H.T. Chen & Dancers
In one variation on multicultural approaches, Asian-American choreographer H.T. Chen uses modern dance to depict the experiences of Chinese immigrants to this country over the last 150 years, conducting research and interviews to obtain his material. (Chen was born in Shanghai and raised in Taiwan, then moved to New York, where his company is based, to attend Juilliard and New York University.) The evening-length Transparent Hinges is a strange enterprise in a way, both bolstered and undermined by Zhou Long’s score, which uses such traditional instruments as bamboo flutes and the Chinese opera gong. Long’s Eastern-sounding music certainly sets the scene–otherwise I’m not sure we’d know that this is a dance about the Asian-American experience–but it also sits oddly with the modern choreography, which is sometimes slightly inflected by the movements of Asian dance. Well-intentioned, at times kinetically dynamic, and marked by a few images of great beauty (including one in which two dancers withstand brief showers), Transparent Hinges is quite unlike any other dance I’ve seen, though its multiculti intent is certainly common enough these days. Thursday, February 18, through Saturday at 8 at the Dance Center of Columbia College, 4730 N. Sheridan; $20. Call 773-989-3310 for tickets and information.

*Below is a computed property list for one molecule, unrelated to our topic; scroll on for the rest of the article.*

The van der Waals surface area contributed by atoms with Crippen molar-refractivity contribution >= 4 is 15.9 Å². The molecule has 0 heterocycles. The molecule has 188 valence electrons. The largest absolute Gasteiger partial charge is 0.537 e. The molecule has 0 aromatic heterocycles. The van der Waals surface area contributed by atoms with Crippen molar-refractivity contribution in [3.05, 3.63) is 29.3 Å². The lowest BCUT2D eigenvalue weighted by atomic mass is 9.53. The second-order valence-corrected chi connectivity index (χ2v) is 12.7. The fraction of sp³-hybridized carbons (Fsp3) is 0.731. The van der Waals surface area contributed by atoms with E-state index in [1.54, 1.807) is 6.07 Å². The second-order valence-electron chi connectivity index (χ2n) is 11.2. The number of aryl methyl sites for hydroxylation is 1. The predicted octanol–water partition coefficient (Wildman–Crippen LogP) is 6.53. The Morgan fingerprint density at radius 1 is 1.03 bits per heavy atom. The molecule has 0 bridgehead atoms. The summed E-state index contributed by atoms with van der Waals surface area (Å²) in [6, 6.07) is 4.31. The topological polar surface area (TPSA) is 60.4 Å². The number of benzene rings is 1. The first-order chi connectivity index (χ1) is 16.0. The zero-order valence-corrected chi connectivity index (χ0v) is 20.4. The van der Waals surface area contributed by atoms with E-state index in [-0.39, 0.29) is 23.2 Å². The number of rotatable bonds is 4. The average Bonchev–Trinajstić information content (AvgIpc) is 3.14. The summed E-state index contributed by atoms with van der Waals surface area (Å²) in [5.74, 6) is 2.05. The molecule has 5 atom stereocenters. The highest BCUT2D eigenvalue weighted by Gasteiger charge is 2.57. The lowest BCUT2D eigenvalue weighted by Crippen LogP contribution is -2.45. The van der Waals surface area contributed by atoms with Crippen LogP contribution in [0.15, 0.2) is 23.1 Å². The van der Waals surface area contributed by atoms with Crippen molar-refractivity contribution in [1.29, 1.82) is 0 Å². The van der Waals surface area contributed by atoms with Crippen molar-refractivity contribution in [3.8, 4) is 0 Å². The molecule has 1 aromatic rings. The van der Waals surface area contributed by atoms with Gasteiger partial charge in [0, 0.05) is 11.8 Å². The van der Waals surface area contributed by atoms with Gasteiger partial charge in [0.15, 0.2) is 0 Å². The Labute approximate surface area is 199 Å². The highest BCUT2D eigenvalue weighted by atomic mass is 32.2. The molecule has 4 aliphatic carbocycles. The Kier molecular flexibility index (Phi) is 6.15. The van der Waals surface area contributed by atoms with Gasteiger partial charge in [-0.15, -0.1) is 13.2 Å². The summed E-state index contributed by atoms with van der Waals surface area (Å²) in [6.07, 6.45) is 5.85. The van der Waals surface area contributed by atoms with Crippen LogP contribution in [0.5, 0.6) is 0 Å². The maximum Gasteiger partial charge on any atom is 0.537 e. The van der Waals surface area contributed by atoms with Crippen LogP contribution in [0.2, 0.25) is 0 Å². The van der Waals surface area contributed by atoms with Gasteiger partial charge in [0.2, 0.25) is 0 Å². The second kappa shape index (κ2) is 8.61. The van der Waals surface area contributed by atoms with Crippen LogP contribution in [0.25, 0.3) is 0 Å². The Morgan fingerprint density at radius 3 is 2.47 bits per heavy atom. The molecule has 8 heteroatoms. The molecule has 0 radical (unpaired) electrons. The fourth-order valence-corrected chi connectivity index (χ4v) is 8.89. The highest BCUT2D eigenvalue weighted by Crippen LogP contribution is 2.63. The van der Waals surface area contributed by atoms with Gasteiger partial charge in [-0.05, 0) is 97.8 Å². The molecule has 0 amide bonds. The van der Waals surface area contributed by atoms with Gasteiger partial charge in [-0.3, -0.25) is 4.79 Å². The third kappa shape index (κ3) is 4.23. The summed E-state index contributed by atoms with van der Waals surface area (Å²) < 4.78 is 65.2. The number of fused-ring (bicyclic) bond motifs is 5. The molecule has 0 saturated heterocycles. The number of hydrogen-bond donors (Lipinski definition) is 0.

Art accompanying story in printed newspaper (not available in this archive): Transparent Hinges photo by Carol Rosegg.